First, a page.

As I’ve mentioned, I’ve been reading about writing productivity recently, as well as general strategies for improving the quality of one’s writing. One of the things I’ve stumbled upon is Rachel Aaron’s post on how she went from writing 2000 words a day to 10 000 words a day. As she states in her post, 10 000 words a day is an extreme: a full-time author with several books under her belt. She has more time than most of us to write, and she has more experience with writing. Even so, the strategies she provides are the kind of thing anyone can do to improve their writing productivity.
Two of them are fairly obvious when you think about it: time and enthusiasm. Find the time you write the best at (or as well as you can if you’re working a 9-5), and find your enthusiasm for what you’re writing. Susan Dennard calls these parts of the book “magical cookies”. What both authors say is you should find, in every scene you write, the things that make you want to write the book. This isn’t particularly unique or earth-shattering advice. It’s something that never occurred to me until I read it, but now, of course, it’s painfully obvious: if you’re not enjoying writing it, no one’s going to enjoy reading it. So make sure you enjoy the writing!
Onto the third (or first in her list) strategy from Rachel Aaron. Knowledge. Put simply, you should know what you’re going to write before you write it. And not just a vague idea, but a detailed plan. Reading this was one of those “d’oh!” moments for me, because while I’ve never done much outlining (I’m kind of awful about writing notes in general; I’ve just got everything in my head), I definitely do find it easier to write when I have a clearer idea of what I will write. I’m also more likely to know what the magical cookies are.
When I haven’t written in a few weeks (or months …) and sit down bursting to get the words out, I can chuck out 1500 words in an hour. Part of this is the enthusiasm mentioned above, but it’s also because by the time I’ve gotten around to sitting down and writing I’ve played the scene out in my head on the drive to work, memorised snippets of dialogue and description, and just generally gotten an idea of what’s going to happen. For the same reason, after a week or two of writing consistently I start to struggle. I’ve reached the limit of what I’ve had thought out in my head while daydreaming and have to actually work out what happens next.
This is a problem I’ve struggled with since I started writing. I can’t outline, because I don’t know what’s going to happen well enough in advance. I get to know my characters by writing them, so I don’t know what they’re going to do until I start writing them. Sometimes they surprise me. Fortunately, Rachel Aaron has a simple solution for those of us who don’t outline. And it’s an outline. Yes, I appreciate the irony, but this isn’t some big hulking document detailing what’s going to happen in the entire book. It’s an outline of the next scene you’re going to write and, crucially, it works out the twists and turns of the scene so you know where you’re ending up at the end of the scene and, most importantly, how you’re going to get there. Susan Dennard (you may have gathered by now that I love her blog – and her books!) calls this “headlights outlining“. Sometimes I find this really hard to do. This is generally a sign that that scene is just wrong as I’ve envisioned it, and it’s time to find the magical cookies. I’m also struggling to do it consistently because I write first thing in the morning, and I have limited time to write, so I don’t want to waste even five precious minutes outlining, even though I know that five minutes spent outlining will mean the remaining 25 minutes will produce more and better-quality writing.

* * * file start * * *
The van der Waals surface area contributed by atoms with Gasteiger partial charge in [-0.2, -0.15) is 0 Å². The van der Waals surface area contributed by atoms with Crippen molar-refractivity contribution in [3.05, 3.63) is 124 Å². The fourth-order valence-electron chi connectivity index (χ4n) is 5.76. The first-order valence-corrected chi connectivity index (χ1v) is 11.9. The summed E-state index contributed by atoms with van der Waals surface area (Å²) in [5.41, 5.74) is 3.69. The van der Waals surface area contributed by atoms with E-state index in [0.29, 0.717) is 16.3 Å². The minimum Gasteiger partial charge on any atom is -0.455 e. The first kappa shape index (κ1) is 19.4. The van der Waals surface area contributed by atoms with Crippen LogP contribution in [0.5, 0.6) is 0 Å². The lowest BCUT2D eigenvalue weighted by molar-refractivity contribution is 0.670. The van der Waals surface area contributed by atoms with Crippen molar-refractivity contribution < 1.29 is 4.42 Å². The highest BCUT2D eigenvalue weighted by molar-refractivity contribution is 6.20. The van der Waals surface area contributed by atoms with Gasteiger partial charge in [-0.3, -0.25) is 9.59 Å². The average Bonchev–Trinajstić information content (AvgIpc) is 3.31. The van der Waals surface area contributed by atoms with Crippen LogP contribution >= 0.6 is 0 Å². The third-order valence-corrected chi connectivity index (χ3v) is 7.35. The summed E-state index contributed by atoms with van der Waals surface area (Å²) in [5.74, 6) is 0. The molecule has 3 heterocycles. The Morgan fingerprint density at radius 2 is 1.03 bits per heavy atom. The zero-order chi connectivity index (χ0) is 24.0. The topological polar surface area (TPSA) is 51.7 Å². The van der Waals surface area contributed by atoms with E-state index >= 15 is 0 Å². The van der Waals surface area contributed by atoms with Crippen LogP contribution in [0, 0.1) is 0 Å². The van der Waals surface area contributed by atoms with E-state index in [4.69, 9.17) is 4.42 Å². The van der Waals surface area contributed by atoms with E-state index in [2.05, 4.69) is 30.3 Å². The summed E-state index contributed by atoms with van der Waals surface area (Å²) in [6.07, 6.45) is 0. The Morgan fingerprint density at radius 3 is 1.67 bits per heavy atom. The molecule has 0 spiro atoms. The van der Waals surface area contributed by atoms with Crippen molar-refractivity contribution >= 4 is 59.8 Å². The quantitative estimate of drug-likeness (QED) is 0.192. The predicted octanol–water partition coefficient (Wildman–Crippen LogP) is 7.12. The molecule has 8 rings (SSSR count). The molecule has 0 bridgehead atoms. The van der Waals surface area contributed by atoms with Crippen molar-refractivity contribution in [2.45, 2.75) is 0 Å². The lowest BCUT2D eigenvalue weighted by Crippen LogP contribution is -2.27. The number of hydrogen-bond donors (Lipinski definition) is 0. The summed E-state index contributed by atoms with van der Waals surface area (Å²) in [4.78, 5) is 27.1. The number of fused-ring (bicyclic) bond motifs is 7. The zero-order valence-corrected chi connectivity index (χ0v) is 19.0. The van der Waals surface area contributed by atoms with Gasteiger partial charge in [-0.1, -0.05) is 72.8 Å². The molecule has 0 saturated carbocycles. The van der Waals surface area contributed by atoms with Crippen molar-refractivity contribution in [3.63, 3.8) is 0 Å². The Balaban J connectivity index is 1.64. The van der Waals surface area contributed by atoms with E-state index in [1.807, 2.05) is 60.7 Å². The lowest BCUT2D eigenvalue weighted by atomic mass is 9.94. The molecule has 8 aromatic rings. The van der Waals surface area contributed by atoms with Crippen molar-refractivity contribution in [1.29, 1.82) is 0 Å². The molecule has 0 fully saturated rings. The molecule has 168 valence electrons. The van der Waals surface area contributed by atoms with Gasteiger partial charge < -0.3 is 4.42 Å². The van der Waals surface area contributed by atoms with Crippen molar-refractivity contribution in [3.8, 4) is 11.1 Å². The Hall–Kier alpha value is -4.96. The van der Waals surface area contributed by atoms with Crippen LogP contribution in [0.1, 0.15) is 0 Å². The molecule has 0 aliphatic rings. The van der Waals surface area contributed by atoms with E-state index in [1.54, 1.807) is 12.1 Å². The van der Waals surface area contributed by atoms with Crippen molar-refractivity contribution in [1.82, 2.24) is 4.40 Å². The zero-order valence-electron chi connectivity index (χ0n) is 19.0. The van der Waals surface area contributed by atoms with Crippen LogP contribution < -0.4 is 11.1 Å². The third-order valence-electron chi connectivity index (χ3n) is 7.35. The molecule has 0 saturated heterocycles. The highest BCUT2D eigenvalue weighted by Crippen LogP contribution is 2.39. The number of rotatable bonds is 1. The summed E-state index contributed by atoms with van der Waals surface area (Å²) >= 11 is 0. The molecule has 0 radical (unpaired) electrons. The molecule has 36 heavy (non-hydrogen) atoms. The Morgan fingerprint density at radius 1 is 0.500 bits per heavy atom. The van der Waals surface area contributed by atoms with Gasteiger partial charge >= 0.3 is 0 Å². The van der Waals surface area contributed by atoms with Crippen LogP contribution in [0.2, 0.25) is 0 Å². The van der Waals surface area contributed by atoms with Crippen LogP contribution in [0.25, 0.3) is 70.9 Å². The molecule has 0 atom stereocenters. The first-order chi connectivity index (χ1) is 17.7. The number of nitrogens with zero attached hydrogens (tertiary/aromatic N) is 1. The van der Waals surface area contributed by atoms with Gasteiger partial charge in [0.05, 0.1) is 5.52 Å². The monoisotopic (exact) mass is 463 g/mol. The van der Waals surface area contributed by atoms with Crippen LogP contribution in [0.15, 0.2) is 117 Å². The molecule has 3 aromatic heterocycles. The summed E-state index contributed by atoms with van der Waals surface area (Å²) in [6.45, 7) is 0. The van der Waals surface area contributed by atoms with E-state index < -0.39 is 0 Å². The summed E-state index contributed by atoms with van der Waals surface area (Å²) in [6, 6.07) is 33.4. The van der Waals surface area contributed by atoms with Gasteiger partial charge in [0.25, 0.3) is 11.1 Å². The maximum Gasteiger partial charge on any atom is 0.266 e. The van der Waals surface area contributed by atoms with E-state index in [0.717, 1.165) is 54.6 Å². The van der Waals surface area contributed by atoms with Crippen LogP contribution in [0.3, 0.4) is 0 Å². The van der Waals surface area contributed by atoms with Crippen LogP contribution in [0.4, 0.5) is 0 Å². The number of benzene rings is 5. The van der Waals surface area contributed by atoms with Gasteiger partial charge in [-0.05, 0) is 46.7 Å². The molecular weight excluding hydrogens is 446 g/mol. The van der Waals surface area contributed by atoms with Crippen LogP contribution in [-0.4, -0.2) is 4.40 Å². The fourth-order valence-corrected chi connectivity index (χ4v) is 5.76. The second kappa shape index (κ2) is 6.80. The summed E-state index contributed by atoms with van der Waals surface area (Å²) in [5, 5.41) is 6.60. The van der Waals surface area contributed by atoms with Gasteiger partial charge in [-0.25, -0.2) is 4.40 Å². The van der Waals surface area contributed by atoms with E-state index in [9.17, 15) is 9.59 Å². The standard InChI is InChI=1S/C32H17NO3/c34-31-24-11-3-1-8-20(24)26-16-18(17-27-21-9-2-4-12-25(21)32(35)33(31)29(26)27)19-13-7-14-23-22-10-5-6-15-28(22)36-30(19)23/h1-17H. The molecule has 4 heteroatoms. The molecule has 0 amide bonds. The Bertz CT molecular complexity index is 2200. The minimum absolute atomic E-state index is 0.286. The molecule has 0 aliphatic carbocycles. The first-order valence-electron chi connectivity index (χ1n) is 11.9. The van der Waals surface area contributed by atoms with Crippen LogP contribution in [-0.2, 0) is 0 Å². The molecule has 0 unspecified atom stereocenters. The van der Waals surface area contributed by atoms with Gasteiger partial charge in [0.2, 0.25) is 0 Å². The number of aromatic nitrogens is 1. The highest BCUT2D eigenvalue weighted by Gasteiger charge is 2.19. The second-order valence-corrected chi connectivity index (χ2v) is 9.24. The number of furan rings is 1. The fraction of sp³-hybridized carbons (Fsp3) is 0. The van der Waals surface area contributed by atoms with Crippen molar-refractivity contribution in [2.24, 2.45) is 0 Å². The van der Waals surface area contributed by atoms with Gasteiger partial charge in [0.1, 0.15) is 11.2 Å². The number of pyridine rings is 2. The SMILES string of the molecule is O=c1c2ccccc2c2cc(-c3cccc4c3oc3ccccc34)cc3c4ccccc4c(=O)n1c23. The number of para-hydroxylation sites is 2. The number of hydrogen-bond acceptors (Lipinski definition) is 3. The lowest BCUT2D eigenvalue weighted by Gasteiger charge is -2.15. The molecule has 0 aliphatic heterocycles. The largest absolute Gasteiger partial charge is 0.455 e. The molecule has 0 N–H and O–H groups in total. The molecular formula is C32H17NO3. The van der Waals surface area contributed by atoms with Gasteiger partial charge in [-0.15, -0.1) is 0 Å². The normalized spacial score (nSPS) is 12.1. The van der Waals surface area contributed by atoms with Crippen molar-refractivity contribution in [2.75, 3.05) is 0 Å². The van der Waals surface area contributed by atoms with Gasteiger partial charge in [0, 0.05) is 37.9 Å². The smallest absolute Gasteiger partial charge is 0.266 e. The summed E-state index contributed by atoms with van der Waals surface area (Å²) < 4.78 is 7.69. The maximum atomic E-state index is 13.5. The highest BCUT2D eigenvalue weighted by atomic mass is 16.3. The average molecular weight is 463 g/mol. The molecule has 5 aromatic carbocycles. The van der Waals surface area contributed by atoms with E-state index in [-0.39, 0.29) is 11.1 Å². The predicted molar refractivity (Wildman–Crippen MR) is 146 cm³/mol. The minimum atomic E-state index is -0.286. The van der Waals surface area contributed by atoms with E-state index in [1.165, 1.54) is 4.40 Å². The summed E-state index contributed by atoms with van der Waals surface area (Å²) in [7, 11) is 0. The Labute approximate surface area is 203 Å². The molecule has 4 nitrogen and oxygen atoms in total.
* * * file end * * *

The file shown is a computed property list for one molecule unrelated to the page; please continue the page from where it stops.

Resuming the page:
If you’ve ever sat down to write and not known how to get your characters out of the mess they’re in, then you should read point 1 in Aaron’s post. If you’ve ever felt like your writing time could be more productive, read the entire post. The great thing about Aaron’s approach is that there are three strategies that, used together, are vastly beneficial (and there’s some inter-dependency between them), but even one of the three can help get you unstuck.